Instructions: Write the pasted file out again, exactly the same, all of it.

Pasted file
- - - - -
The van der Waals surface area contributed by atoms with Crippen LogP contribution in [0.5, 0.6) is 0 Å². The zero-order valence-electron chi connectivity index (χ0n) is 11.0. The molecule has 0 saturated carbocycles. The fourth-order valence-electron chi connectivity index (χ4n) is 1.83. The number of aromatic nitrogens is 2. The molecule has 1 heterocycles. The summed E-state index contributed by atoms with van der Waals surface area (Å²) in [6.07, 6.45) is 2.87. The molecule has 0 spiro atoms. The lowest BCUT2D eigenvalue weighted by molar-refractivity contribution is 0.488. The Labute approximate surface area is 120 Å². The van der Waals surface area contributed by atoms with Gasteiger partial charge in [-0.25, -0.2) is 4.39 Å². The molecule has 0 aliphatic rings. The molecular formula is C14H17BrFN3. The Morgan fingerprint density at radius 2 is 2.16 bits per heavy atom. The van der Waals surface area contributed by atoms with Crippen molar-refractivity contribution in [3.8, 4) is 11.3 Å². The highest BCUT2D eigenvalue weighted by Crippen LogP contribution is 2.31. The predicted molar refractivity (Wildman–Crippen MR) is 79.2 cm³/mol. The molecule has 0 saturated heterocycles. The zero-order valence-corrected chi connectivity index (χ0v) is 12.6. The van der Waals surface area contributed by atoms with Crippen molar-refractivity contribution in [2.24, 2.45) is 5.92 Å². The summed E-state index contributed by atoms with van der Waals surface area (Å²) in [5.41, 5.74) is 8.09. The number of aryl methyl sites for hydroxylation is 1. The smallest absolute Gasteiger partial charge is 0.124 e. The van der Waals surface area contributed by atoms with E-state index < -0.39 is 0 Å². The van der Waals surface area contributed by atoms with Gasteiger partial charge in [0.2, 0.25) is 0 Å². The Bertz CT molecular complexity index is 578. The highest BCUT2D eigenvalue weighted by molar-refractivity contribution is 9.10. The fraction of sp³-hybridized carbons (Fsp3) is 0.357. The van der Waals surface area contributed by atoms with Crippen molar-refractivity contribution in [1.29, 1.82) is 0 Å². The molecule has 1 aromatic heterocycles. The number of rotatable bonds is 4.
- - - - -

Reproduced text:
The van der Waals surface area contributed by atoms with Crippen LogP contribution in [0.5, 0.6) is 0 Å². The zero-order valence-electron chi connectivity index (χ0n) is 11.0. The molecule has 0 saturated carbocycles. The fourth-order valence-electron chi connectivity index (χ4n) is 1.83. The number of aromatic nitrogens is 2. The molecule has 1 heterocycles. The summed E-state index contributed by atoms with van der Waals surface area (Å²) in [6.07, 6.45) is 2.87. The molecule has 0 spiro atoms. The lowest BCUT2D eigenvalue weighted by molar-refractivity contribution is 0.488. The Labute approximate surface area is 120 Å². The van der Waals surface area contributed by atoms with Gasteiger partial charge in [-0.25, -0.2) is 4.39 Å². The molecule has 0 aliphatic rings. The molecular formula is C14H17BrFN3. The Morgan fingerprint density at radius 2 is 2.16 bits per heavy atom. The van der Waals surface area contributed by atoms with Crippen molar-refractivity contribution in [3.8, 4) is 11.3 Å². The highest BCUT2D eigenvalue weighted by Crippen LogP contribution is 2.31. The predicted molar refractivity (Wildman–Crippen MR) is 79.2 cm³/mol. The molecule has 0 saturated heterocycles. The zero-order valence-corrected chi connectivity index (χ0v) is 12.6. The van der Waals surface area contributed by atoms with Crippen molar-refractivity contribution in [2.24, 2.45) is 5.92 Å². The summed E-state index contributed by atoms with van der Waals surface area (Å²) in [5.41, 5.74) is 8.09. The number of aryl methyl sites for hydroxylation is 1. The smallest absolute Gasteiger partial charge is 0.124 e. The van der Waals surface area contributed by atoms with E-state index < -0.39 is 0 Å². The van der Waals surface area contributed by atoms with Gasteiger partial charge in [0.2, 0.25) is 0 Å². The Bertz CT molecular complexity index is 578. The highest BCUT2D eigenvalue weighted by molar-refractivity contribution is 9.10. The fraction of sp³-hybridized carbons (Fsp3) is 0.357. The van der Waals surface area contributed by atoms with Crippen molar-refractivity contribution in [1.29, 1.82) is 0 Å². The molecule has 1 aromatic heterocycles. The number of rotatable bonds is 4.